Jailed Pussy Rioters switch legal team. A move away from politics?
The lawyers for the two jailed members of Pussy Riot withdrew on Monday, saying the politicization of the case was impeding their ability to represent their clients.
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The three departing lawyers say they were repeatedly warned not to stage a political defense, or to cultivate international support for Pussy Riot, or they would be made to pay a price for it.Skip to next paragraph
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"The campaign to support Pussy Riot was so active, and it became an international cause," says Mr. Polozov.
"This case had a bad effect on the reputation of Russian justice, and became personally irritating to Putin, who has to answer questions about it on visits to Britain or meetings with Angela Merkel.... There is a massive official campaign aimed at discrediting the lawyers, and we fear it will have a negative impact on our clients," he says.
"We agreed to take on a political case, and we did. It was agreed with our clients that the trial would give them a chance to defend themselves on political grounds – this was their choice – and demonstrate the defects of the justice system. They knew from the start that they might go to prison, and they were ready for that," Polozov adds.
Political or religious offense
Many Russian conservatives have argued that the harsh two-year jail terms meted out to the women were because they had insisted on describing their protest as a political one, rather than a religious offense. The court refused to hear the political arguments, and focused on the charge that the Pussy Riot performance was motivated by "religious hatred" and was a crime against Orthodox believers.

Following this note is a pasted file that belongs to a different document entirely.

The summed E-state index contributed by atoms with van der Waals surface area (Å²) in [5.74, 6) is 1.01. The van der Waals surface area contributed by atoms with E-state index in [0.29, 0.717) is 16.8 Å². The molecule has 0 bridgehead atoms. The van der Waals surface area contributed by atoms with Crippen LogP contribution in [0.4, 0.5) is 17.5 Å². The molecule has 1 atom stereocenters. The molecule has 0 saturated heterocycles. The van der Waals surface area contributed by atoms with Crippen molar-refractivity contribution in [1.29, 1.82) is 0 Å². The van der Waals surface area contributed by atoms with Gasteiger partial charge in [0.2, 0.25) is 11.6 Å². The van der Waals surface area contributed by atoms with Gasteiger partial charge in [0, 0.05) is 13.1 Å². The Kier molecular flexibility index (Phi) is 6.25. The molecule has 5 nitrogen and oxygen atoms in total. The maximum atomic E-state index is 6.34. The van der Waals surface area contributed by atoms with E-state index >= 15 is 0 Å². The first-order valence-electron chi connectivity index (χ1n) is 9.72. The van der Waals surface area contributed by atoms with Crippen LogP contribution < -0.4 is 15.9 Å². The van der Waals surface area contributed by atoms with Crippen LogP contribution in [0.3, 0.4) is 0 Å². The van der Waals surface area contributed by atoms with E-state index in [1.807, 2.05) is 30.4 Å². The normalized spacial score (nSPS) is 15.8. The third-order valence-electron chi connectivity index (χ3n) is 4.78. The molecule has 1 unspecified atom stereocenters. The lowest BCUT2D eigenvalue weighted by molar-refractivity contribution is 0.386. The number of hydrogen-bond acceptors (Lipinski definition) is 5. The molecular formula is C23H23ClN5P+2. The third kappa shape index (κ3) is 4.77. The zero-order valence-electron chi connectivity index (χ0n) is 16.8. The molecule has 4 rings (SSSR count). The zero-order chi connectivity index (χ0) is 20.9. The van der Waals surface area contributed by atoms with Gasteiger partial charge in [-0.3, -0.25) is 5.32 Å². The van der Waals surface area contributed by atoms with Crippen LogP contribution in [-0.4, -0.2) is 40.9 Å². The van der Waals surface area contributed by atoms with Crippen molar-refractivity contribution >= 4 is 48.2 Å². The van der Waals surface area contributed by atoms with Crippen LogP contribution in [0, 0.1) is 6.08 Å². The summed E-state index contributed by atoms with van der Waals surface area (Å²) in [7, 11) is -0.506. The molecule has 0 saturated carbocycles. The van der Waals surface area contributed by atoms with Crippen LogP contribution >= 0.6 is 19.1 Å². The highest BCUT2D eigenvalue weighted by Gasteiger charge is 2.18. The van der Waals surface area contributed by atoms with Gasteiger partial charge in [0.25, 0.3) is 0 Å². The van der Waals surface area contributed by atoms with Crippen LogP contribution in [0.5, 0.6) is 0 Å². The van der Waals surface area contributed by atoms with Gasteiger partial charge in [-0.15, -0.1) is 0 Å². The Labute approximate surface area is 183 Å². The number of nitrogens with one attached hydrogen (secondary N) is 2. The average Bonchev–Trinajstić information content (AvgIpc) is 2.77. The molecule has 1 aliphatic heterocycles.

In an October TV interview, an irritated-sounding Putin appeared to back the view that the women were punished for their stubborn defiance and insistence that they were political dissidents, and might have gotten off much more lightly if they'd read from the script prepared by official prosecutors.
"My first reaction was that they should ask believers for forgiveness and that would have been that," Putin said.
"But they kept building it up, and so the whole case ended in the court slapping them with two-year jail terms, so there you have it. I have nothing to do with this. They wanted it and they got it," he added.
Many experts point to the much lighter, suspended sentence handed to Samutsevich as an example of how things may go when the defendant, and the lawyers, approach the court in a more respectful manner.
"I don't support the Pussy Riot verdict, it was unjust, and it was political," says Yevgeny Minchenko, director of the independent International Institute of Political Expertise in Moscow.
"But it has to be noted that those lawyers politicized the trial. They were rude to the judge.... I know the majority of experts think the verdict was influenced by the behavior of the lawyers; maybe there was some impact but I don't think that was a crucial factor. I don't believe the authorities are seeking revenge against the lawyers, all that talk is greatly overblown," he adds.
Experts say that now all three women will be represented by Ms. Khrunova, whose approach is more practical, perhaps conditions for the imprisoned women may improve.
"The tactical situation has changed," says lawyer Polozov. "The [Pussy Riot women] don't need to argue their points any more. That should be replaced by the calm work of writing appeals and so on. They need a different kind of lawyer now."
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